As she wanders serenely through the forest in her brown robes, simple sandals, and sporting a shaven head, she cuts a striking figure.
Sister Ajanh Candasiri is a Buddhist nun based at Milntuim Hermitage near Comrie, and her life is devoted to the disciplines of meditation, study and service.
There’s no place for the distractions of TV, radio, music, or newspapers in the 76-year-old’s world.
She lives by the Theravada school of Buddhism, specifically the Thai Forest tradition, which centres on self-restraint and abstention from all forms of indulgence – it pretty much rules out celebrating Christmas.
A typical day sees Sister Candarisi rising at 4am, meditating, chanting, eating a simple meal, working in and around the hermitage, whether on administrative duties, gardening or maintenance, writing (she’s written several books), and then doing a little more meditation. She fasts frequently, and she’s expected to forgo food from noon until sunrise the following day.
Frugal lifestyle of a Buddhist nun
Her frugal lifestyle is a far cry from what most people in modern society experience – especially at this time of year.
Christmas, for the majority, tends to be a time of vast gluttony, spending money like water, and exchanging gifts galore.
It can also be a time of stress, panic and burnout. The commercialism of Christmas is inescapable, with in-our-face adverts insisting we must buy this perfume or that aftershave, or how about a new sofa.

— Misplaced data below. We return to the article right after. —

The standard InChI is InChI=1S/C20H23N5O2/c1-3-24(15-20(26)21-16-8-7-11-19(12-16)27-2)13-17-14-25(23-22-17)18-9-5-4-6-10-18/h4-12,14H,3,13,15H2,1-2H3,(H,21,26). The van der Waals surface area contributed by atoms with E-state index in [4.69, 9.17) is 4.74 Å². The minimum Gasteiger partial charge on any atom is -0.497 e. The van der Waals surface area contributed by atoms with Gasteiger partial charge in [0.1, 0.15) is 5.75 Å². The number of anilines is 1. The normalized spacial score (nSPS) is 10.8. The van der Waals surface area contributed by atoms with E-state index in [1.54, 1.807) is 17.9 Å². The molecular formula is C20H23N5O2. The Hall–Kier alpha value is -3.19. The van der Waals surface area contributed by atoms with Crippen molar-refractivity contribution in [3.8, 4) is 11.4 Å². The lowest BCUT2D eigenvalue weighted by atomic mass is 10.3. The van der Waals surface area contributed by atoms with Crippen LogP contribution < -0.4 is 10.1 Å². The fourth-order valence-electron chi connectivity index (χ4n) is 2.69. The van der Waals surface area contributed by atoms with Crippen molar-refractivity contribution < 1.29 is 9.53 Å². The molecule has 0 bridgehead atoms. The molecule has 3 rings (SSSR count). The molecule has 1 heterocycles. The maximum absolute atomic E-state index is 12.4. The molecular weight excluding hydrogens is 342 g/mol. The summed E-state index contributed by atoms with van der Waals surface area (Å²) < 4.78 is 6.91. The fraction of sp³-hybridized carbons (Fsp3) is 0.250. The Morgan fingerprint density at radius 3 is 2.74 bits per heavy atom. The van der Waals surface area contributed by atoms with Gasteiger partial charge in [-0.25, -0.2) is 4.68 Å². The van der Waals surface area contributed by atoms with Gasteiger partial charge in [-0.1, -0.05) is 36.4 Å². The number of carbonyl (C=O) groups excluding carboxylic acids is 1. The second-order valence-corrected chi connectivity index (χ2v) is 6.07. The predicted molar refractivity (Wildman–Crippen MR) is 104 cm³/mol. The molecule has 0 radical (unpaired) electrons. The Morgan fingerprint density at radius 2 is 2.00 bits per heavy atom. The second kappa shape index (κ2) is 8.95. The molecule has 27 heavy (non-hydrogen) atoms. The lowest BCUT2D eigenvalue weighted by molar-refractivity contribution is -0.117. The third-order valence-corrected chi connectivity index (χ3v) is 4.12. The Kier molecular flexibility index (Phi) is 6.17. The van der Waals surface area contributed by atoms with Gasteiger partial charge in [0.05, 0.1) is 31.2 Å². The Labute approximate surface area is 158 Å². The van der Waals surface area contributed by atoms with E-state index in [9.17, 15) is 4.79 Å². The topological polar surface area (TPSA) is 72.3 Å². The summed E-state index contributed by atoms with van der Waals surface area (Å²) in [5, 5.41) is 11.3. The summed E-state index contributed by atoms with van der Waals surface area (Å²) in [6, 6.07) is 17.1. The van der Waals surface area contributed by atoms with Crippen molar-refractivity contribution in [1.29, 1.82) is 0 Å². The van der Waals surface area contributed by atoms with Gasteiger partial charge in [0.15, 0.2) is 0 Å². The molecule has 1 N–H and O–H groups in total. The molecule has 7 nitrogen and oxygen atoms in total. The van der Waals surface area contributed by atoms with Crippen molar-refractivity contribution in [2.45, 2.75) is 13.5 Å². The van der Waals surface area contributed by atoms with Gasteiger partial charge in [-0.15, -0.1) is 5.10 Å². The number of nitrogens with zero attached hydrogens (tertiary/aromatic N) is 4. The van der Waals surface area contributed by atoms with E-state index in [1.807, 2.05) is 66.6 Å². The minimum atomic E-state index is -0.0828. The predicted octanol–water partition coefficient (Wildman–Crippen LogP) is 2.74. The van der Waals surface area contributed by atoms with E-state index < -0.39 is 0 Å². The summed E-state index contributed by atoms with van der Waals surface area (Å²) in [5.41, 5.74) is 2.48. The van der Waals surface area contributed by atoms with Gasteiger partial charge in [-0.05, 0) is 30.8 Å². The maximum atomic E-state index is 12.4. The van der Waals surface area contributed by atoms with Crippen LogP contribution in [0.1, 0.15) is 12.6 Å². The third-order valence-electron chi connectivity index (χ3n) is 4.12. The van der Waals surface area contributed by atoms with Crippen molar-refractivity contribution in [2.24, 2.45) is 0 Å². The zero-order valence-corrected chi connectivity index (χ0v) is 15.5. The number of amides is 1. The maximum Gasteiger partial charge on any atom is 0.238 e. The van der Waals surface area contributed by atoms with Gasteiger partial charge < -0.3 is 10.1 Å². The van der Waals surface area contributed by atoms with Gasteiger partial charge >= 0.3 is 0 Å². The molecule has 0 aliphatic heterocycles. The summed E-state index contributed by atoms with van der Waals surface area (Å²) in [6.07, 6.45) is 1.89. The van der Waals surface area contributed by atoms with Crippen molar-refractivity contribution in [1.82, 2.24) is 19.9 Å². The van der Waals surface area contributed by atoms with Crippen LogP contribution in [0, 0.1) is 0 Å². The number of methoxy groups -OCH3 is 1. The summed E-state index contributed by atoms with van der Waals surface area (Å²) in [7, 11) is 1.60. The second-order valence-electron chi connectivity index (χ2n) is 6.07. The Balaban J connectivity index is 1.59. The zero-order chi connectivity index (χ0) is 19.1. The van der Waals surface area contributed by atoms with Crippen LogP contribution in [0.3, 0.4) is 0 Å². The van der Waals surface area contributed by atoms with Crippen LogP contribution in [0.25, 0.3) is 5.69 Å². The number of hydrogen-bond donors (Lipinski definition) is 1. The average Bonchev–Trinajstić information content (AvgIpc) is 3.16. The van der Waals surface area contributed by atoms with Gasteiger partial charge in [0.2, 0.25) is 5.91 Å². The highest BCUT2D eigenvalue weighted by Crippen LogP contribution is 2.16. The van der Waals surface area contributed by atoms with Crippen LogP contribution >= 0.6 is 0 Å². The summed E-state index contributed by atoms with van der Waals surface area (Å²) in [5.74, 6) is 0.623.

Sister Candasiri, meanwhile, lets it all wash over her. She’s not exposed to the madness – she chooses not to be.
Here in Glenartney, three miles from Comrie, she can be deep in quiet contemplation as she strolls through the sanctuary’s 13 acres of woodland, pausing to listen to birds in the trees, and gazing in awe at rivers and crashing waterfalls.
It’s a largely solitary existence, and one that can see her retreating to a hut in the forest for three weeks at a time.
Meditation at Cultybraggan
I meet Sister Candasiri as she’s preparing to take a drop-in meditation in the chapel at nearby Cultybraggan Camp. She has such kind eyes, such a look of compassion. I feel as though I am being cocooned and cared for, simply by being in her calming presence.
It’s cold inside the chapel – it’s a basic, no-frills corrugated iron Nissen hut – but rugs are available if you’re extra chilly.